Yasamin: [12:13] Yes, I didn’t see myself getting out of it. I spoke to a principle of mine that went to Harvard, and he graduated 15 years ago or 20 years ago. He came out with a USD$60,000 loan, which is not bad really, and he paid it off in 10 years or 8 years. When you think about USD$200,000, that’s more than… [crosstalk].
Evangelos: [12:52] More than you would want.
Yasamin: [12:53] Yes.
Evangelos: [12:54] I just wanted to talk a little bit more about our process, and just hear from your point of view one of the things that really stood out for you, and you felt that helped you the most. Including strategic tools, as well as other design-related stuff. Then we can talk more about your selections and anything else. Do you want to talk about that a little bit?
Yasamin: [13:19] What I remember was that I submitted my portfolio and drawings and everything to you. You looked over it and critiqued it and wrote that it’s self-evaluation that we spoke about in the next session after we touched base again. It was interesting in a way, to ask a third person to evaluate you as a person. It’s hard for me to evaluate my whole submission package when I’m so close to it, but as a third person, you get that bird’s eye view and zoom back a little bit and see it from a higher view. That really helped me. One thing that was interesting to me is that, when we spoke on our second session after that self-evaluation, I had some complications that I couldn’t continue to do what we were doing any more and I had to take some time off and postpone graduate school. When I came back to it this October, a year and a half almost after we talked, it was still relevant. It was interesting in the fact that I blitzed off where we left it. I continued on that.
Evangelos: [15:14] As far as the other couple of sessions that we had, did we go over your strategy? [Crosstalk]
Yasamin: [15:22] We did, and what helped me the most was that when we were going through those couple of sessions, we weaved the story of how the portfolio would come together. It would be unique so that they would see who I was as a person, and as a designer. That was very helpful, to go through the whole story, from beginning to end.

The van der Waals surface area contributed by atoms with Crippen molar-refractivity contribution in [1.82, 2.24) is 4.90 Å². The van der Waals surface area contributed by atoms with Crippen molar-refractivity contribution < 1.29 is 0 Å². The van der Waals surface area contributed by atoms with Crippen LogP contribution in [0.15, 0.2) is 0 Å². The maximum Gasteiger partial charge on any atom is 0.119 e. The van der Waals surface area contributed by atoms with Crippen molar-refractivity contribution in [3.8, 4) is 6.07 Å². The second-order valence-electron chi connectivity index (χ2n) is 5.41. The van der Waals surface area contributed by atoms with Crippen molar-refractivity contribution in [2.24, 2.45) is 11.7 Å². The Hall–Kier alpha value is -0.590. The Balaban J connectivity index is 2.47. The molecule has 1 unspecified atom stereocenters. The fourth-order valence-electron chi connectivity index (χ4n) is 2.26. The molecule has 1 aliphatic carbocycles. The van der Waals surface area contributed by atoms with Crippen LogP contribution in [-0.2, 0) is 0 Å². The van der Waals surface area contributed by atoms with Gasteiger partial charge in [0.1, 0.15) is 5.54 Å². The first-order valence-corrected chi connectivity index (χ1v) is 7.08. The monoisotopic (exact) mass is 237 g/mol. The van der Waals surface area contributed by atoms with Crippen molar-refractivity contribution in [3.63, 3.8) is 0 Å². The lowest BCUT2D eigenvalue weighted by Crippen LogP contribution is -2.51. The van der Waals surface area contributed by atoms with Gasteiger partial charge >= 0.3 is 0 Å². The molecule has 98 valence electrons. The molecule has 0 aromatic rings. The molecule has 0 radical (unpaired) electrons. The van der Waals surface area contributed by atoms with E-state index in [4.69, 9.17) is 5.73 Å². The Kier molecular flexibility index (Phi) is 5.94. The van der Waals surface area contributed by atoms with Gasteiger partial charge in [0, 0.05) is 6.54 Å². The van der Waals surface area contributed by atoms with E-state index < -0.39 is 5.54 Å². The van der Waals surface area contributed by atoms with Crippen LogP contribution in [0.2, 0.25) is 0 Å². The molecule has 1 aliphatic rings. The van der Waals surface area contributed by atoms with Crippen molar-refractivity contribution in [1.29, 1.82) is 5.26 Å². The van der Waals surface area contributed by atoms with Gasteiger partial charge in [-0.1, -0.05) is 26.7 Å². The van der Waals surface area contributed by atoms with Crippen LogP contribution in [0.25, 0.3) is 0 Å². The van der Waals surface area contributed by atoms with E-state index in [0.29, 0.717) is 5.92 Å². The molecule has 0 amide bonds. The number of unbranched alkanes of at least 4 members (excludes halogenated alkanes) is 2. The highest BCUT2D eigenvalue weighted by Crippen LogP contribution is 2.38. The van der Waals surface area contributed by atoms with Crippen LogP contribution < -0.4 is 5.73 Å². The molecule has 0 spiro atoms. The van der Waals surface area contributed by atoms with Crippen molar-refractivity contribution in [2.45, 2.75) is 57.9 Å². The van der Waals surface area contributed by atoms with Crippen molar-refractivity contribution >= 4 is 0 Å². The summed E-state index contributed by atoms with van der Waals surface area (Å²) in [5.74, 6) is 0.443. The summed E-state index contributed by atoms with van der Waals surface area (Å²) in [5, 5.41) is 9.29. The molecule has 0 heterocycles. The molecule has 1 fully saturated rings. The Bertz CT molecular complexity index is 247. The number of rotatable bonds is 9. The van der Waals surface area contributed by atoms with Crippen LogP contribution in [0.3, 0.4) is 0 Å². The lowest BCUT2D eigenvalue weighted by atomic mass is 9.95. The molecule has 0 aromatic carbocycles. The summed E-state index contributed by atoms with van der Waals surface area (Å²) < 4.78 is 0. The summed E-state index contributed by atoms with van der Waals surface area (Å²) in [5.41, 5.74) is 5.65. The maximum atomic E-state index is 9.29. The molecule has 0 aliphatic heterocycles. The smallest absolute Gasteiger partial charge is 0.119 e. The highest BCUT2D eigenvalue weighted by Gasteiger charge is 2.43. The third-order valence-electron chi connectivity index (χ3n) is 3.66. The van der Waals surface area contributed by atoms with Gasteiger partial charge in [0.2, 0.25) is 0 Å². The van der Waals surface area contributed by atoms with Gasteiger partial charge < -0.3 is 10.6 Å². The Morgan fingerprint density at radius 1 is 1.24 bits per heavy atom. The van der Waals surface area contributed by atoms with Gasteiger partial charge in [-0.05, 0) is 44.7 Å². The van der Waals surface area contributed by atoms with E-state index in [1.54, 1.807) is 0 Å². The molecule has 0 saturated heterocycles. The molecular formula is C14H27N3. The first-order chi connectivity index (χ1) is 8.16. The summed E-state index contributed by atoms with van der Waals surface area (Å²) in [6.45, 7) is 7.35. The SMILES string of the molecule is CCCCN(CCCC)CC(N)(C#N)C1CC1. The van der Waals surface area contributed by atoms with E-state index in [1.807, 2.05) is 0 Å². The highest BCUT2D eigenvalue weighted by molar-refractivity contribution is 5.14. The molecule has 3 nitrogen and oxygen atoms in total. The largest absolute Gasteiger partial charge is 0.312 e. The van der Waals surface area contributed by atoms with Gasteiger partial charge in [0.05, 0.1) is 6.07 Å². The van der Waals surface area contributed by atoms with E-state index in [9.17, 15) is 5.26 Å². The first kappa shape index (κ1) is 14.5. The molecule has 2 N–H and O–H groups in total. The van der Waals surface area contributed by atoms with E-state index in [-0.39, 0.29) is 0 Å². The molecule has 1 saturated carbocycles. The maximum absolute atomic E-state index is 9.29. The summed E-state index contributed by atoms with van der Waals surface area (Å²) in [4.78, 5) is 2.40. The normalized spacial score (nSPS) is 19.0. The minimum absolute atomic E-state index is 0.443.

Evangelos: [15:50] Great. How did you take that work that we did and apply it to your portfolio? How did you change your portfolio after the strategic development that we did?
Yasamin: [16:09] What I had been lacking in school was that the classes and the studios were so tightly scheduled that you were just getting stuff done. You weren’t really looking into having a stronger story. It took me, I can easily say, between October ’til December that I redid some of my projects, to ground them better and have that foundation look to them. Instead of just a design. It was more like a storyline that I weaved it through. One more thing that I did was that I even designed a couple of new projects for myself.
Evangelos: [17:11] Really?
Yasamin: [17:12] Yeah, I did, because what I’m interested in architecture is to explore the social entrepreneurship part of it. How does architecture relate to race, and diversity, and inclusion? These kinds of topics. Living in North Carolina, that helped me as well, because it’s very obvious, the racial divide of some of the urban settings; that I even live in. I used that to my advantage, to define a new project, and showcase myself through what I thought would be beneficial to have.
Evangelos: [17:59] How many projects did your portfolio consist of in the end?
Yasamin: [18:03] I had 2 main big projects, which were part of my school work. For UPenn only, I included a work project, but for the rest of them, it was all me. [Crosstalk]
Evangelos: [18:26] So 2 big ones, then you added a couple more you said?
Yasamin: [18:33] Yes, I did. I added a couple more that where smaller projects, more like installation type work to put it.
Evangelos: [18:40] Your installation type, did you build them or did you..?
Yasamin: [18:44] No.